Leyland goes off on umpires for missed strikeout call

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Leyland goes off on umpires for missed strikeout call

One call in the second inning may have changed the whole game for the Detroit Tigers Monday and manager Jim Leyland wasn't about to let it go.

With two outs and a runner on second, Mike Aviles had two strikes on him when he swung and missed at a pitch that Detroit catcher Gerald Laird appeared to have caught for a third strike.

Instead, home plate umpire Jeff Nelson ruled that the ball had struck the ground first, making it a foul ball. On appeal, first base umpire Bill Welke agreed.

The inning continued and the Sox added three runs while Leyland and third base coach Gene Lamont were ejected for arguing the call.

Welke later acknowledged that the umpires had made a mistake.

"What looks crystal clear (on video)," said Welke, "didn't look crystal clear from the first base line."

That didn't mollify Leyland.

"There shouldn't have been a second-inning rally," Leyland said. "I mean, there should not have been a second-inning rally. There's three outs. I've been in the game a long time; when a catcher catches the ball and it's strike three you call the guy out. It's that simple, isn't it?"

When Leyland was asked what explanation he received from the umpires, he launched into a rant.

"He said the ball hit the ground," said Leyland. "I'm sorry. I'm the most patient man in the world with umpires; protect them more than anybody. And I understand there's the human element involved in the game. But you're 120 feet away? I mean, you gotta be 110 percent sure. You can't be guessing at that call. That's that simple. I mean, come on."

And the more Leyland spoke, the angrier he became, turning his frustration toward the media.

"Was that a ridiculous call? Then write it that it was a expletive ridiculous call," he said, his voice rising. "Write that it was a expletive ridiculous call; not just a bad call, a maybe call, a expletive ridiculous call. Write the expletive thing. That's all. I protect them more than anybody; I'm not mad at the expletive umpires, but expletive it's a ridiculous expletive call, you saw it, you think it's a ridiculous call, write it, expletive I don't have to say it.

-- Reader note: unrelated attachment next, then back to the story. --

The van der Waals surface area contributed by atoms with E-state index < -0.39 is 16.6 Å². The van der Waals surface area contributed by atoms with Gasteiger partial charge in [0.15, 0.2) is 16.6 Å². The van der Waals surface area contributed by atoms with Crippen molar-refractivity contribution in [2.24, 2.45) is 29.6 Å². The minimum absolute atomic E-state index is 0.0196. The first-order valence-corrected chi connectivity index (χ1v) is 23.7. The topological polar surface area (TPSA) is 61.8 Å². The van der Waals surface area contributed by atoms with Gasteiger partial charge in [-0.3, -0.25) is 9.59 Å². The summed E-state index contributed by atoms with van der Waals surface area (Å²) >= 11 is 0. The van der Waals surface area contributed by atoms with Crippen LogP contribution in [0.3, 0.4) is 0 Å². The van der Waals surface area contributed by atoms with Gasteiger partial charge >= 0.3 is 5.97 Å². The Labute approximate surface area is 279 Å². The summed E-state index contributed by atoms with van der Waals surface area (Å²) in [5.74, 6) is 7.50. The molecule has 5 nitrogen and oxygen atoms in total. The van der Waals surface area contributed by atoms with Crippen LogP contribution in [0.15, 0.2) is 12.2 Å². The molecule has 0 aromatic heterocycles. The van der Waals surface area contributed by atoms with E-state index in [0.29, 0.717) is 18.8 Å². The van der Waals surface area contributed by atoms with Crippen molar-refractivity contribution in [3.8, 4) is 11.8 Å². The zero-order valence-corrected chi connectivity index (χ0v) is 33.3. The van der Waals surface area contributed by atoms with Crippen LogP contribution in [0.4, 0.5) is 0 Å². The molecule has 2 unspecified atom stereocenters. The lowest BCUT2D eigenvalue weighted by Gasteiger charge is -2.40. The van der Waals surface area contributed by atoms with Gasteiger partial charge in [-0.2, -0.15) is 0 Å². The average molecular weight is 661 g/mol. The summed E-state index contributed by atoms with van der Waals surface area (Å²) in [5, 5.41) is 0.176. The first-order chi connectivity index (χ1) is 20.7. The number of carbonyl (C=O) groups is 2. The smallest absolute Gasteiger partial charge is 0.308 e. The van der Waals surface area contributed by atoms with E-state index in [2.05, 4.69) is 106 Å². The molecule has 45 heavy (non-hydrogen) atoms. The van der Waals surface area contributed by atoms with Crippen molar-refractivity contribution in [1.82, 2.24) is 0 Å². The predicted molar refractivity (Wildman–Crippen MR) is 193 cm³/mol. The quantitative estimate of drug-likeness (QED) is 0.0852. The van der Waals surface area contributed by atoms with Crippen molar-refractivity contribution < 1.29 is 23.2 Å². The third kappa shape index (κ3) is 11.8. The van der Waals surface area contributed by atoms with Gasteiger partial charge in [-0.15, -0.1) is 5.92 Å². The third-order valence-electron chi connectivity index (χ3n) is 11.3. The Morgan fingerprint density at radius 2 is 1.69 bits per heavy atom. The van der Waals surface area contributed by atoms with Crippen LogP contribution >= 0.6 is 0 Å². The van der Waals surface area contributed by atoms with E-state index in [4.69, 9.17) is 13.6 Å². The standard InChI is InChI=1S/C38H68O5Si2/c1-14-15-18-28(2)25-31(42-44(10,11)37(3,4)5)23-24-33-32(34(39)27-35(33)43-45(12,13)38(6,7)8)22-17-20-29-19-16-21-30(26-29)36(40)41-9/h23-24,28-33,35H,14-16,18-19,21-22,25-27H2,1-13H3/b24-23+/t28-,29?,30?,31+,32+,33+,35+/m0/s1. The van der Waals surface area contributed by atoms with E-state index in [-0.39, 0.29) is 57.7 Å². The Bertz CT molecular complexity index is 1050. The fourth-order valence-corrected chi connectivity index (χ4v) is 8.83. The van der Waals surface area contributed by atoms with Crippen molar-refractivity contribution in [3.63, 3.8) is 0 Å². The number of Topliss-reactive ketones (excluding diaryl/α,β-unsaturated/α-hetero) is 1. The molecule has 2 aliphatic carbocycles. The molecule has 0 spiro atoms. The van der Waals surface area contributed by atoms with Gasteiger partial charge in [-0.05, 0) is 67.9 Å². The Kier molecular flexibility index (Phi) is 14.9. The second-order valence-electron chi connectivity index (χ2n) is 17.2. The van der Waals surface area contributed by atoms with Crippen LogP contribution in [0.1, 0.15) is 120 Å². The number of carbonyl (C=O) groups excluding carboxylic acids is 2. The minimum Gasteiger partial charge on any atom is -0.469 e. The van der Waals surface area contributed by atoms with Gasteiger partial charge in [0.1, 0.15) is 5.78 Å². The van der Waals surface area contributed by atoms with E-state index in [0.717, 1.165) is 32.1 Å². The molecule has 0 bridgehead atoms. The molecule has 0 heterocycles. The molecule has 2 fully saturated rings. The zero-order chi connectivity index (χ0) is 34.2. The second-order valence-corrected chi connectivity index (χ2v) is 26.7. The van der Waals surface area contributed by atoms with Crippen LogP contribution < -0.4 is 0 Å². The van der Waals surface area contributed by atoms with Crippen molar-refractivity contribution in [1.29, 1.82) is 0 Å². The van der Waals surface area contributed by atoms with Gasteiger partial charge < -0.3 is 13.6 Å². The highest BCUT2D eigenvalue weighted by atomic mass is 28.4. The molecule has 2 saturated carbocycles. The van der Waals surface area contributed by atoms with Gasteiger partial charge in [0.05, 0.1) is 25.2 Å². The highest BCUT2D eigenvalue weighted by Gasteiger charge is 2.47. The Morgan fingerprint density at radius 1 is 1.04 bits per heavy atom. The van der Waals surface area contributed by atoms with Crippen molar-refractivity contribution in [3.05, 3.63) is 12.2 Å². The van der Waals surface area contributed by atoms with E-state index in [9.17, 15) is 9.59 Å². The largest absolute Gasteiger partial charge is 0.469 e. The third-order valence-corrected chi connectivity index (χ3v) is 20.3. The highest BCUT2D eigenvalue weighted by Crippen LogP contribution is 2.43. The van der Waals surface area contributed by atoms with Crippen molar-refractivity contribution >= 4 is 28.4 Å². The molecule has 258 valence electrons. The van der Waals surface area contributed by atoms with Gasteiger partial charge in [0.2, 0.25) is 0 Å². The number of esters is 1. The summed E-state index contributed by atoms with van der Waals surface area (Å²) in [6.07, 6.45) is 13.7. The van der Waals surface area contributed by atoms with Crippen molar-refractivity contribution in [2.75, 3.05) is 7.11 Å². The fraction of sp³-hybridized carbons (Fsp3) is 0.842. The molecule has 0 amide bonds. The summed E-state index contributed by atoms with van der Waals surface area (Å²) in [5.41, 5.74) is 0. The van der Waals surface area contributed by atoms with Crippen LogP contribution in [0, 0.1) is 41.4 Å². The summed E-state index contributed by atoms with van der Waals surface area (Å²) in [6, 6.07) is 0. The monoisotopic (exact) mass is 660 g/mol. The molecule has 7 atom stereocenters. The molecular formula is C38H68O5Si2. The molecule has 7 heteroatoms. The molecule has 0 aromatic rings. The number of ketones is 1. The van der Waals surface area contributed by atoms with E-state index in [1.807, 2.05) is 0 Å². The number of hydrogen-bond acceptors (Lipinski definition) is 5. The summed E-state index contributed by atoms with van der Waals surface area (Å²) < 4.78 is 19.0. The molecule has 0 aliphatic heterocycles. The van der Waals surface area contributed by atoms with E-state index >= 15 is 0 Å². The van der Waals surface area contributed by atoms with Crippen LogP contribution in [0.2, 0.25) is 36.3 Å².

"I'm not a expletive writer, I'm a expletive manager."

Red Sox celebration quickly washes away walk-off loss

Red Sox celebration quickly washes away walk-off loss

NEW YORK -- It had the potential to be the most awkward celebration ever.

In the top of the ninth inning at Yankee Stadium, before their game was complete, the Red Sox became American League East champions, by virtue of one other division rival -- Baltimore -- coming back to beat another -- Toronto -- in the ninth inning.

That eliminated the Blue Jays from the division race, and made the Sox division champs.

But that ninth inning reversal of fortune was about to visit the Red Sox, too.

Craig Kimbrel faced four hitters and allowed a single and three straight walks, leading to a run. When, after 28 pitches, he couldn't get an out, he was lifted for Joe Kelly, who recorded one out, then yielded a walk-off grand slam to Mark Teixeira.

The Yankees celebrated wildly on the field, while the Red Sox trudged into the dugout, beset with mixed emotions.

Yes, they had just lost a game that seemed theirs. But they also had accomplished something that had taken 158 games.

What to do?

The Sox decided to drown their temporary sorrows in champagne.

"As soon as we got in here,'' said Jackie Bradley Jr., "we quickly got over it.''

From the top of the eighth until the start of the bottom of the ninth, the Red Sox seemed headed in a conventional celebration.

A two-run, bases-loaded double by Mookie Betts and a wild pitch -- the latter enabling David Ortiz to slide into home and dislodge the ball from former teammate Tommy Layne's glove --- had given the Sox a 3-0 lead.

Koji Uehara worked around a walk to post a scoreless walk and after the top of the ninth, the Sox called on Craig Kimbrel, who had successfully closed out all but two save opportunities all season.

But Kimbrel quickly allowed a leadoff single to Brett Gardner and then began pitching as though he forgot how to throw strikes. Three straight walks resulted in a run in and the bases loaded.

Joe Kelly got an out, but then Teixeira, for the second time this week, produced a game-winning homer in the ninth. On Monday, he had homered in Toronto to turn a Blue Jays win into a loss, and now, here he was again.

It may have been a rather meaningless victory for the Yankees -- who remain barely alive for the wild card -- but it did prevent them the indignity of watching the Red Sox celebrate on their lawn.

Instead, the Sox wore the shame of the walk-off -- at least until they reached their clubhouse, where the partying began in earnest.

It had taken clubhouse attendants less than five minutes to cover the floor and lockers with plastic protective sheets. In a matter of a few more minutes, the air was filled with a mix of beer and bubbly.

President of baseball operations Dave Dombrowski wore a goggles and only socks on his feet.

As the spray reached every inch of the clubhouse, David Ortiz exclaimed: "I'm going to drown in this man.''

Defeat? What defeat?